August 1, 2017

Counting fish and mapping eelgrass, MIT Sea Grant's three 2016 NOAA Hollings Scholars

MIT Sea Grant’s three NOAA Hollings Scholars will present their research at NOAA’s headquarters in Silver Spring, Maryland this week.

The Hollings Scholarship program and MIT Sea Grant provided the students with an opportunity to pursue their interests, gain valuable educational and professional experiences, while contributing to solving issues of importance to NOAA and its stakeholders. With its focus on research, education, and stakeholder engagement, the Sea Grant Program is a natural host for Hollings Scholars.

Scott Nesbit, a rising environmental geography senior at University of Wisconsin Eau Claire, worked with MIT Sea Grant coastal ecologist Julie Simpson mapping eelgrass beds using unmanned aerial systems, more commonly known as drones. Nesbit took his previous experience using drones to map terrestrial habitats and applied it to the marine environment, tackling new challenges such as tidal cycles and sun glint on water, as well as feasibility issues including proximity to public and private airports. His final products included a step by step guide for using drones to map eelgrass for researchers and regulators hoping to capitalize on this cost saving tool, as well as a comparison of the different software products that exist to automate analysis of the aerial imagery. Read more about Scott’s research and his time at MIT Sea Grant.

“Working at MIT Sea Grant has provided me with a whole host of opportunities that I never would have had back in my home state of Wisconsin. The ability to work on research on my own, taking my base knowledge, coming here, tackling a problem, and being able to work through it and have to fight, and do my own research, do my own testing, talk with colleagues, try to figure out what works best. All that just gives me the confidence I will need once I get out in the real world and get a job.”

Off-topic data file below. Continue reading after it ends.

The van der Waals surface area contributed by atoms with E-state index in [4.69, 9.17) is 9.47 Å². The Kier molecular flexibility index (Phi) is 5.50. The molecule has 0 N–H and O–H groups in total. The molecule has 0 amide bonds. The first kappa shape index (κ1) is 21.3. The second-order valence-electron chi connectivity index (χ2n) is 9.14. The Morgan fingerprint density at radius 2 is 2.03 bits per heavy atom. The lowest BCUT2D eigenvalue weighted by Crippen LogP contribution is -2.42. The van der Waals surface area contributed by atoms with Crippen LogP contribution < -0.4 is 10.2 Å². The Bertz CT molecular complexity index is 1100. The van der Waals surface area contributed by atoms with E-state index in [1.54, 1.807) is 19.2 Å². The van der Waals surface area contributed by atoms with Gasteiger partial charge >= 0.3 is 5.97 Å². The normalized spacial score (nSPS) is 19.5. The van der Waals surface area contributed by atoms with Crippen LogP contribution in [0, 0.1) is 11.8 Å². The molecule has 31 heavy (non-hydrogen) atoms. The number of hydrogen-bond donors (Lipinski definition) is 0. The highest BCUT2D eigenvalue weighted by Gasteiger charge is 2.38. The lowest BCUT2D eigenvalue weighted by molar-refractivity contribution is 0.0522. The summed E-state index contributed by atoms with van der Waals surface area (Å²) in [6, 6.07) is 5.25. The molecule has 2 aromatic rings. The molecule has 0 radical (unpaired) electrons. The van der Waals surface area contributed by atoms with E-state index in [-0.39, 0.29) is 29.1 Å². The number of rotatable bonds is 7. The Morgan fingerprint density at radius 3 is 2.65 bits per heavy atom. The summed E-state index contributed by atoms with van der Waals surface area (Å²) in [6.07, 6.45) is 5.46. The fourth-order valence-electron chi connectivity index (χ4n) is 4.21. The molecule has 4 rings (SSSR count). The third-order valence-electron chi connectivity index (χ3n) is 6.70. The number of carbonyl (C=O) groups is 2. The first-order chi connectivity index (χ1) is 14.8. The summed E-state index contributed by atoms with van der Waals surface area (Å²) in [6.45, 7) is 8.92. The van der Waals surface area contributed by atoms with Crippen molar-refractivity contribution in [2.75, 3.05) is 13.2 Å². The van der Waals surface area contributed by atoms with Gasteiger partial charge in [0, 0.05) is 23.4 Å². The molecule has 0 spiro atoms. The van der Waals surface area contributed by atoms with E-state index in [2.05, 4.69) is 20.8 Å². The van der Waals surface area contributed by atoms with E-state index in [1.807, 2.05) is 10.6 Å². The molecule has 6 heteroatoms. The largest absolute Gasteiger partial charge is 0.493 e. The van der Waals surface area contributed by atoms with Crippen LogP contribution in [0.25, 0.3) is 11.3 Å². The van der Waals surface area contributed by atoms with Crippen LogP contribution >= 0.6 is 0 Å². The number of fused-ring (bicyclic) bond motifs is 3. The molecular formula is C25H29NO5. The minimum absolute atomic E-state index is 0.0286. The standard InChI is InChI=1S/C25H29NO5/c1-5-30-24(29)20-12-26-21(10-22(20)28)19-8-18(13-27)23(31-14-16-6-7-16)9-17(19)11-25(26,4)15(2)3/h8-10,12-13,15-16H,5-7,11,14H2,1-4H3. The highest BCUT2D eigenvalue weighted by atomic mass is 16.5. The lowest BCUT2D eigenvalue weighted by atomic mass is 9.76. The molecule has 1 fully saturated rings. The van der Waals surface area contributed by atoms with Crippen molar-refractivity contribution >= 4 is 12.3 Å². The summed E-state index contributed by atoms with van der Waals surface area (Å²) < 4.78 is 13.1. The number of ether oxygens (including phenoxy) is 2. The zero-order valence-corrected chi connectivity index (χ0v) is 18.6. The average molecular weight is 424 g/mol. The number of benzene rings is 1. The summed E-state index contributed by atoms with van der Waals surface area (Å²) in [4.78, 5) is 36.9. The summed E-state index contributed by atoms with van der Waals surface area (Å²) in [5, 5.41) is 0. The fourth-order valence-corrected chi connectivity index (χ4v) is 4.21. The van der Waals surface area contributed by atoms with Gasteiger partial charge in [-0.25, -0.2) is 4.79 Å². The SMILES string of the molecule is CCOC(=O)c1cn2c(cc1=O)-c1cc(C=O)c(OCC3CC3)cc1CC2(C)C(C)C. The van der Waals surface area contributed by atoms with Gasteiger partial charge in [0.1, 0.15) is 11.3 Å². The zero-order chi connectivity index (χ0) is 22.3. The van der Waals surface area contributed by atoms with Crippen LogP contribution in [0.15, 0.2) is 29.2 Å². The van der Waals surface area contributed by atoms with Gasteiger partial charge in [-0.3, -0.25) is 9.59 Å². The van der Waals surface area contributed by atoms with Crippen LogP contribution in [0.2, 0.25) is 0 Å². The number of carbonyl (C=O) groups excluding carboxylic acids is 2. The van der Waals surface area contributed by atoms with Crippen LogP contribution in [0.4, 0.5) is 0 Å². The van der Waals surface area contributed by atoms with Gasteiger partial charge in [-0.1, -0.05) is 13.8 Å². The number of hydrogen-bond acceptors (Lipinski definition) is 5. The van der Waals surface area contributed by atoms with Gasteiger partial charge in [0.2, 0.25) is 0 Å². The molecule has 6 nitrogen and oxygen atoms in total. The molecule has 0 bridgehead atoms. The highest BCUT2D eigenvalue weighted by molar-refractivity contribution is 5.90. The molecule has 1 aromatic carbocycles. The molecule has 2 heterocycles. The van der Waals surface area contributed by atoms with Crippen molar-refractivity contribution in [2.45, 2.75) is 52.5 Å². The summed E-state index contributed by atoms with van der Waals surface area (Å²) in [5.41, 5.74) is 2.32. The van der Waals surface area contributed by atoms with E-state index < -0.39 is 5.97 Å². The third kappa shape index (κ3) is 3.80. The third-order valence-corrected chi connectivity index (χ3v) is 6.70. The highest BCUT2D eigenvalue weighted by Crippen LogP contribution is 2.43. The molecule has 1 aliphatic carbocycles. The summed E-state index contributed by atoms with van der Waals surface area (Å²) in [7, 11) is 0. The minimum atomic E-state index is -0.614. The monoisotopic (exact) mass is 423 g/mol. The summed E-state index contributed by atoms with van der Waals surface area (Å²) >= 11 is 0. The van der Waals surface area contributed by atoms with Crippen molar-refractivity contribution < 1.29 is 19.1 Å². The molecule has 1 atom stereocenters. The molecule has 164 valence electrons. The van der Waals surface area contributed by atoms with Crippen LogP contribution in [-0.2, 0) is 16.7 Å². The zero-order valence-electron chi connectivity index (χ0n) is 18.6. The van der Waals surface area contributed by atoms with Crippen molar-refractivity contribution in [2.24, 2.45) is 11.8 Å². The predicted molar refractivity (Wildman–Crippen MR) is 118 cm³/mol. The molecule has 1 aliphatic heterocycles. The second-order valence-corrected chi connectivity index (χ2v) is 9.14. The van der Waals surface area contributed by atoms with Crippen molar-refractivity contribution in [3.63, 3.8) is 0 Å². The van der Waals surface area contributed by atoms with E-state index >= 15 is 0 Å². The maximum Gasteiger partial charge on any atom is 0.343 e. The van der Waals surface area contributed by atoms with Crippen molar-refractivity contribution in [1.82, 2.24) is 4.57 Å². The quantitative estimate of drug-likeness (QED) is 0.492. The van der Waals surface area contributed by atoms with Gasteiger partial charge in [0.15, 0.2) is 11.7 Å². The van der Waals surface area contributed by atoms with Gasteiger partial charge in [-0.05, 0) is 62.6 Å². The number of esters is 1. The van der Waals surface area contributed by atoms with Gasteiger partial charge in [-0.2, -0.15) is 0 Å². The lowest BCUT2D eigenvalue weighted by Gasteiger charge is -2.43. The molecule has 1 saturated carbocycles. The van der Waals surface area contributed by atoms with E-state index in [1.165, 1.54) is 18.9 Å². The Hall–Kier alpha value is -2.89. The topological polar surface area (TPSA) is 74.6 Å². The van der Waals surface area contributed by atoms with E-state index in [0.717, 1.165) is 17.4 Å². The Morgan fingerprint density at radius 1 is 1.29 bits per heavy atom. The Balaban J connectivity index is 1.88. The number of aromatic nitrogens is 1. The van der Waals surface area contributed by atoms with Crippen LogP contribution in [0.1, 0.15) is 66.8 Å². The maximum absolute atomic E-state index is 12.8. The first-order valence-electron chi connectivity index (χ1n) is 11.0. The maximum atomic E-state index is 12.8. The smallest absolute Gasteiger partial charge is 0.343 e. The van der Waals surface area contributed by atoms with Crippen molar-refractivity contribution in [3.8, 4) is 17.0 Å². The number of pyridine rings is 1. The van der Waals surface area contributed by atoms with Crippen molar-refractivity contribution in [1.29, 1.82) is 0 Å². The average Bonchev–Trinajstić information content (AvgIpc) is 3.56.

– Scott Nesbit, 2016 NOAA Hollings Scholar, after his 10 week internship at MIT Sea Grant.

Tzofi Klinghoffer, a rising computer science senior at University of Alabama and Caleb Perez, a rising bioengineering senior at University of Washington worked with MIT Sea Grant Marine Advisory Lead and coastal ecologist, Rob Vincent this summer to develop new technological solutions to monitoring fish populations. Klinghoffer's research focused on using image recognition to count river herring and scallops populations. Perez’s initial research focus was on using electrical fields and probes to detect fish populations, however, when it became clear that the electrical fields emitted by the fish were too weak for this application Perez and Klinghoffer collaborated on mimicking the secondary sensor application to image recognition, providing a stronger product and increasing the value of the technology for stakeholders and the Hollings Scholarship experience for the two Scholars. The technology being developed by these two Hollings Scholars at MIT Sea Grant is of great interest to NOAA, state, and local fisheries managers, streamlining the process, reducing time, cost, and resource requirements, and improving accuracy. Once complete, this technology will be made available for use by NOAA and other interested parties. Read more about Tzofi and Caleb’s research and their time at MIT Sea Grant here.

MIT Sea Grant was lucky to have such exceptional and dedicated students this summer. All three students plan to continue their research with their Sea Grant mentors and we hope to see more of what they have to offer soon!

The NOAA Ernest F. Hollings Undergraduate Scholarship places undergraduate students in programs across the country to gain hands-on research experience working with a NOAA mentor during a 10 week paid summer internship. In addition to the internship, students are given two years of tuition assistance. Student can apply to be a Hollings Scholar in the fall of their sophomore year. For more information oh how to apply go to NOAA Hollings Scholarship.


2016 NOAA Hollings Scholar Scott Nesbit. Read more about his research.